Enter FsCheck. It’s not the easiest library to use, there is a learning curve and getting used to things takes time, but it’s very helpful. Their documentation is quite good too. The idea is to write a generator for your type and then use that generator to create as many samples as you like:

#load "load-project-release.fsx" open Graphs open FsCheck open System open DataGen let grGen = graphGen 3 50 let gr = grGen.Sample(15, 5).[2] gr.Visualize(into=3, out= 3)

This produces something like:

My function `graphGen len num`

generates a graph of text vertices where `len`

is the length of a vertex name and `num`

is the number of vertices. It returns an FsCheck generator that can then be sampled to get actual graphs. This was a one-off kind of experiment, so it’s in a completely separate module:

//DataGen.fs module DataGen open FsCheck open System open Graphs let nucl = Gen.choose(int 'A', int 'Z') |> Gen.map char let genVertex len = Gen.arrayOfLength len nucl |> Gen.map (fun c -> String(c)) let vertices len number = Gen.arrayOfLength number (genVertex len) |> Gen.map Array.distinct let graphGen len number = let verts = vertices len number let rnd = Random(int DateTime.UtcNow.Ticks) let pickFrom = verts |> Gen.map (fun lst -> lst.[rnd.Next(lst.Length)]) let pickTo = Gen.sized (fun n -> Gen.listOfLength (if n = 0 then 1 else n) pickFrom) Gen.sized <| (fun n -> Gen.map2 (fun from to' -> from, (to' |> Seq.reduce (fun acc v -> acc + ", " + v))) pickFrom pickTo |> Gen.arrayOfLength (if n = 0 then 1 else n) |> Gen.map (Array.distinctBy fst) |> Gen.map (fun arr -> arr |> Array.map (fun (a, b) -> a + " -> " + b)) ) |> Gen.map StrGraph.FromStrings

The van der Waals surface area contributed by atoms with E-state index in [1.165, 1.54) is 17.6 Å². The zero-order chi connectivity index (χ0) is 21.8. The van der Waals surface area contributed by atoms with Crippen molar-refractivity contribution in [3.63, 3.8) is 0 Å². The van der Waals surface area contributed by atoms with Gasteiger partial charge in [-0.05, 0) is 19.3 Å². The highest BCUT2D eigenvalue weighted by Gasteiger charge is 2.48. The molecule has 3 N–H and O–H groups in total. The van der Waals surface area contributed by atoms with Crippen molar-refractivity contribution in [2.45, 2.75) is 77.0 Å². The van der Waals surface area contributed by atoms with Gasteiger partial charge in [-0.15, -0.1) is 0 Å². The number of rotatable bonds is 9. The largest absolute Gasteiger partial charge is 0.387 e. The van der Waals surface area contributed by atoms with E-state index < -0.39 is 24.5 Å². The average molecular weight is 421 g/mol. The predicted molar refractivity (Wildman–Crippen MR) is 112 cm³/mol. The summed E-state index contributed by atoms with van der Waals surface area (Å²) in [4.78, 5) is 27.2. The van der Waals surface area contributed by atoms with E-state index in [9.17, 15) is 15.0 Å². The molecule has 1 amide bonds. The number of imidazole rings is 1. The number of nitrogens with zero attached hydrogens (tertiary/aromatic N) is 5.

This whole module cascades different FsCheck generators to create a random graph.

The simplest of them `nucl`

, generates a random character. (Its name comes from the fact that originally I wanted to limit the alphabet to just four nucleotide characters A, C, G, T). Then this generator is used by `genVertex`

to generate a random string vertex, and finally `vertices`

creates an array of distinct random vertices.

`graphGen`

creates a sequence of strings that `FromStrings`

(above) understands. It first creates a string of “inbound” vertices and then adds an outbound vertex to each such string.

Sampling is a little tricky, for instance, the first parameter to the `Sample`

function, which, per documentation, controls sample size, in this case is responsible for complexity and connectivity of the resulting graphs.

#### On to Euler…

The script above also specifies a couple of optional parameters to the visualizer: `into`

will mark any vertex that has `into`

or more inbound connections in green. And `out`

will do the same for outbound connections and yellow. If the same vertex possesses both properties, it turns blue.

Inspired by all this success, I now want to write a function that would generate Eulerian graphs. The famous theorem states that being Eulerian (having an Euler cycle) for a directed graph is equivalent to being strongly connected and having in-degree of each vertex equal to its out-degree. Thus, the above properties of the visualizer are quite helpful in confirming that the brand new generator I have written for Eulerain graphs (`GenerateEulerGraph`

) is at the very least on track:

let gre = StrGraph.GenerateEulerGraph(10, 5) gre.Visualize(into=3, out=3)

Very encouraging! Whatever has at least 3 edges out, has at least 3 edges in. Not a definitive test, but the necessary condition of having only blue and transparent vertices in the case of an Eulerian graph is satisfied.

In the next post – more about Eulerian graphs, de Brujin sequences, building (and visualizing!) de Bruijn graphs, used for DNA sequence assembly.